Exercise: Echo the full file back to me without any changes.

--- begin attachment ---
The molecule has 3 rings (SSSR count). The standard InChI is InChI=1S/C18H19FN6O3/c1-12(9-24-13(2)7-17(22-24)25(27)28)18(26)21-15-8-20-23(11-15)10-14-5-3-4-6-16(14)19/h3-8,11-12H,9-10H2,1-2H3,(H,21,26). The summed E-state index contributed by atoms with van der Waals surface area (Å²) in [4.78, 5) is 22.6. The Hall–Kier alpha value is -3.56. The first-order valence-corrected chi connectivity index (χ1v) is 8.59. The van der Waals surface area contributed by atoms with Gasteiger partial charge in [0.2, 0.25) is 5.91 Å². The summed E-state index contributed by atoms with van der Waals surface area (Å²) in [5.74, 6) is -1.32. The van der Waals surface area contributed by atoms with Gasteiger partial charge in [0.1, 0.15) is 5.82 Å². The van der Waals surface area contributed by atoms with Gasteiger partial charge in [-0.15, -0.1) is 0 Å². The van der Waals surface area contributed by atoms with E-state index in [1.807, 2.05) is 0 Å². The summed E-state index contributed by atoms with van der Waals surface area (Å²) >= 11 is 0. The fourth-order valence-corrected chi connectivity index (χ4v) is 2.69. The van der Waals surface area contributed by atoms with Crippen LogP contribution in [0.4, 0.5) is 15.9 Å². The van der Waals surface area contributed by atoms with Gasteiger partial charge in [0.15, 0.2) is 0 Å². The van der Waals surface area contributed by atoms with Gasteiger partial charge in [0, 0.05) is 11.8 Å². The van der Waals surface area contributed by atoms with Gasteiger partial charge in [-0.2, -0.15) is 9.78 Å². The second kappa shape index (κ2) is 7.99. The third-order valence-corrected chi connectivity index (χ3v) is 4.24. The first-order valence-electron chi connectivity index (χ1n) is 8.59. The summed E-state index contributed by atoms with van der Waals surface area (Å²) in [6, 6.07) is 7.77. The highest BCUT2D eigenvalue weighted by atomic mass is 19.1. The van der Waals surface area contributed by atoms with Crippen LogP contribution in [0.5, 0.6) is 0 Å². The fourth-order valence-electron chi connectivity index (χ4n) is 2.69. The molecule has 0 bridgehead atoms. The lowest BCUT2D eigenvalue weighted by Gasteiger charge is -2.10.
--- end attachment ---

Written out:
The molecule has 3 rings (SSSR count). The standard InChI is InChI=1S/C18H19FN6O3/c1-12(9-24-13(2)7-17(22-24)25(27)28)18(26)21-15-8-20-23(11-15)10-14-5-3-4-6-16(14)19/h3-8,11-12H,9-10H2,1-2H3,(H,21,26). The summed E-state index contributed by atoms with van der Waals surface area (Å²) in [4.78, 5) is 22.6. The Hall–Kier alpha value is -3.56. The first-order valence-corrected chi connectivity index (χ1v) is 8.59. The van der Waals surface area contributed by atoms with Gasteiger partial charge in [0.2, 0.25) is 5.91 Å². The summed E-state index contributed by atoms with van der Waals surface area (Å²) in [5.74, 6) is -1.32. The van der Waals surface area contributed by atoms with Gasteiger partial charge in [0.1, 0.15) is 5.82 Å². The van der Waals surface area contributed by atoms with Gasteiger partial charge in [-0.15, -0.1) is 0 Å². The van der Waals surface area contributed by atoms with E-state index in [1.807, 2.05) is 0 Å². The summed E-state index contributed by atoms with van der Waals surface area (Å²) >= 11 is 0. The fourth-order valence-corrected chi connectivity index (χ4v) is 2.69. The van der Waals surface area contributed by atoms with Crippen LogP contribution in [0.4, 0.5) is 15.9 Å². The van der Waals surface area contributed by atoms with Gasteiger partial charge in [0.15, 0.2) is 0 Å². The van der Waals surface area contributed by atoms with Gasteiger partial charge in [0, 0.05) is 11.8 Å². The van der Waals surface area contributed by atoms with Gasteiger partial charge in [-0.2, -0.15) is 9.78 Å². The second kappa shape index (κ2) is 7.99. The third-order valence-corrected chi connectivity index (χ3v) is 4.24. The first-order valence-electron chi connectivity index (χ1n) is 8.59. The summed E-state index contributed by atoms with van der Waals surface area (Å²) in [6, 6.07) is 7.77. The highest BCUT2D eigenvalue weighted by atomic mass is 19.1. The van der Waals surface area contributed by atoms with Crippen LogP contribution in [0.5, 0.6) is 0 Å². The fourth-order valence-electron chi connectivity index (χ4n) is 2.69. The molecule has 0 bridgehead atoms. The lowest BCUT2D eigenvalue weighted by Gasteiger charge is -2.10.